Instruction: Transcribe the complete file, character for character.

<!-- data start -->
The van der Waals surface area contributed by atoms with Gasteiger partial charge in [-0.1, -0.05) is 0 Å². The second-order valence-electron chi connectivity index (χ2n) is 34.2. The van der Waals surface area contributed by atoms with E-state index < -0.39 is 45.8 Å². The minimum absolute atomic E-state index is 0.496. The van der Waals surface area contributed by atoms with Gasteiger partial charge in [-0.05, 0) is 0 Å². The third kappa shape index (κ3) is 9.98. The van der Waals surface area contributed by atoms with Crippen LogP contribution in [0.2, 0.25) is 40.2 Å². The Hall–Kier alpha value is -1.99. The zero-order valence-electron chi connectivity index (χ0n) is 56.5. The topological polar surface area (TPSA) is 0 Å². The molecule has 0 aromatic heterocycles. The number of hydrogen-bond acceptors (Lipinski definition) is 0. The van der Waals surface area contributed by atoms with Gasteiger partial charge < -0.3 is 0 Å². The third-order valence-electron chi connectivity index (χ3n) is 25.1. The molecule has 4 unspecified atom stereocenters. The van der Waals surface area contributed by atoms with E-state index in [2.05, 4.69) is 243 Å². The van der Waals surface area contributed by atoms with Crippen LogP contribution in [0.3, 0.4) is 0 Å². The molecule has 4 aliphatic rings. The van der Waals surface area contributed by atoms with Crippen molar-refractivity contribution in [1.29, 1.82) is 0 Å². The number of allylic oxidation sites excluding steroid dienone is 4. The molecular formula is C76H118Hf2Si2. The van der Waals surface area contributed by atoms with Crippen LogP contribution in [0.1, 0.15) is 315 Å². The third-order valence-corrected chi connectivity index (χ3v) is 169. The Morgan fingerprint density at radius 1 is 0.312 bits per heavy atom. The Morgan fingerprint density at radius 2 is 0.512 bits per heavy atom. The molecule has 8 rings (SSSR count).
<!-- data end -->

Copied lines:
The van der Waals surface area contributed by atoms with Gasteiger partial charge in [-0.1, -0.05) is 0 Å². The second-order valence-electron chi connectivity index (χ2n) is 34.2. The van der Waals surface area contributed by atoms with E-state index < -0.39 is 45.8 Å². The minimum absolute atomic E-state index is 0.496. The van der Waals surface area contributed by atoms with Gasteiger partial charge in [-0.05, 0) is 0 Å². The third kappa shape index (κ3) is 9.98. The van der Waals surface area contributed by atoms with Crippen LogP contribution in [0.2, 0.25) is 40.2 Å². The Hall–Kier alpha value is -1.99. The zero-order valence-electron chi connectivity index (χ0n) is 56.5. The topological polar surface area (TPSA) is 0 Å². The molecule has 0 aromatic heterocycles. The number of hydrogen-bond acceptors (Lipinski definition) is 0. The van der Waals surface area contributed by atoms with Gasteiger partial charge < -0.3 is 0 Å². The third-order valence-electron chi connectivity index (χ3n) is 25.1. The molecule has 4 unspecified atom stereocenters. The van der Waals surface area contributed by atoms with E-state index in [2.05, 4.69) is 243 Å². The van der Waals surface area contributed by atoms with Crippen LogP contribution in [0.3, 0.4) is 0 Å². The molecule has 4 aliphatic rings. The van der Waals surface area contributed by atoms with Crippen molar-refractivity contribution in [1.29, 1.82) is 0 Å². The number of allylic oxidation sites excluding steroid dienone is 4. The molecular formula is C76H118Hf2Si2. The van der Waals surface area contributed by atoms with Crippen LogP contribution in [0.1, 0.15) is 315 Å². The third-order valence-corrected chi connectivity index (χ3v) is 169. The Morgan fingerprint density at radius 1 is 0.312 bits per heavy atom. The Morgan fingerprint density at radius 2 is 0.512 bits per heavy atom. The molecule has 8 rings (SSSR count).